Mars Pathfinder obtained this 3-D view of the surface of Mars shortly after landing on July 4, 1997. Visible in this scene are a variety of rocks. The two hills (dubbed “Twin Peaks”) on the horizon are 1–2 kilometers away and are visible from orbit. The Mars Pathfinder landing site is at the mouth of Ares Vallis, a large outflow channel 1500 kilometers long that emptied from the martian highlands into the Chryse Basin. Vast floodwaters, similar to those which carved Ma'adim Vallis (slide #26), poured over this site several billion years ago. The rounded rocks in the foreground may have been transported and eroded during these floods. Twin Peaks may also have been eroded by these floodwaters.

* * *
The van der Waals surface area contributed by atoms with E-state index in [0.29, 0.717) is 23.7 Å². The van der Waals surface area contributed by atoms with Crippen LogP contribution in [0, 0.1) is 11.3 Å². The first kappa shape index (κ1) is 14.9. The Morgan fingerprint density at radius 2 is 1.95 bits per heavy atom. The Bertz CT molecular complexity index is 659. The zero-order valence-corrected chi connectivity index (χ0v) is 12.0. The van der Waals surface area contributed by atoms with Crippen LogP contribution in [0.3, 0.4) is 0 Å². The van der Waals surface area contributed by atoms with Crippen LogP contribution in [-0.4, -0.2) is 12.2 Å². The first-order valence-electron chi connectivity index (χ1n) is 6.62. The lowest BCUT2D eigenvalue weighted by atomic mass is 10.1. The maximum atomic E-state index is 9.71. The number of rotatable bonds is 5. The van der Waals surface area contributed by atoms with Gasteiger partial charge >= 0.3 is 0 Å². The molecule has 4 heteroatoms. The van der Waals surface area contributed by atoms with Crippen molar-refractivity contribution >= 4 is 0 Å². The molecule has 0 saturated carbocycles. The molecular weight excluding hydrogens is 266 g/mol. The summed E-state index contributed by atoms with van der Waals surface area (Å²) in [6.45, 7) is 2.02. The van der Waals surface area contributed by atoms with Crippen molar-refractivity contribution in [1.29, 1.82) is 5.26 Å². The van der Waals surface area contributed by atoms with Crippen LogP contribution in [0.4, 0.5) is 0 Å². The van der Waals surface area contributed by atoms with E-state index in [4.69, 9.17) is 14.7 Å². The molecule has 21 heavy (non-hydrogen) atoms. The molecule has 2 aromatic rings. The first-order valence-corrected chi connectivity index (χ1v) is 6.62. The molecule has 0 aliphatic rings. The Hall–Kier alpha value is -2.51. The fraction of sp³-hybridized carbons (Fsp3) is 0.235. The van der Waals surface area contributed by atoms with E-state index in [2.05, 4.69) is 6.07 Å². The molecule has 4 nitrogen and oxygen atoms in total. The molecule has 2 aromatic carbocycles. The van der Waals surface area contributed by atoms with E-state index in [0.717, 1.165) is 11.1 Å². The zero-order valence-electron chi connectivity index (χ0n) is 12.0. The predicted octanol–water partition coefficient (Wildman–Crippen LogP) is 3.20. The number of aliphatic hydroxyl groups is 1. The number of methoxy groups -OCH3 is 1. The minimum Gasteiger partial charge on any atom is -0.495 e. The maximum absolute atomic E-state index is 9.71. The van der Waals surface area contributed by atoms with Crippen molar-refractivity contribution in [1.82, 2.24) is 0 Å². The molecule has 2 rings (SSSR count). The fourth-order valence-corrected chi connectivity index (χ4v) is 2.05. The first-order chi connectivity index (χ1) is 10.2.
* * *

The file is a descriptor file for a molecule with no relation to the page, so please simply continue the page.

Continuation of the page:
Mars Pathfinder images; image processing by Tim Parker, Jet Propulsion Laboratory.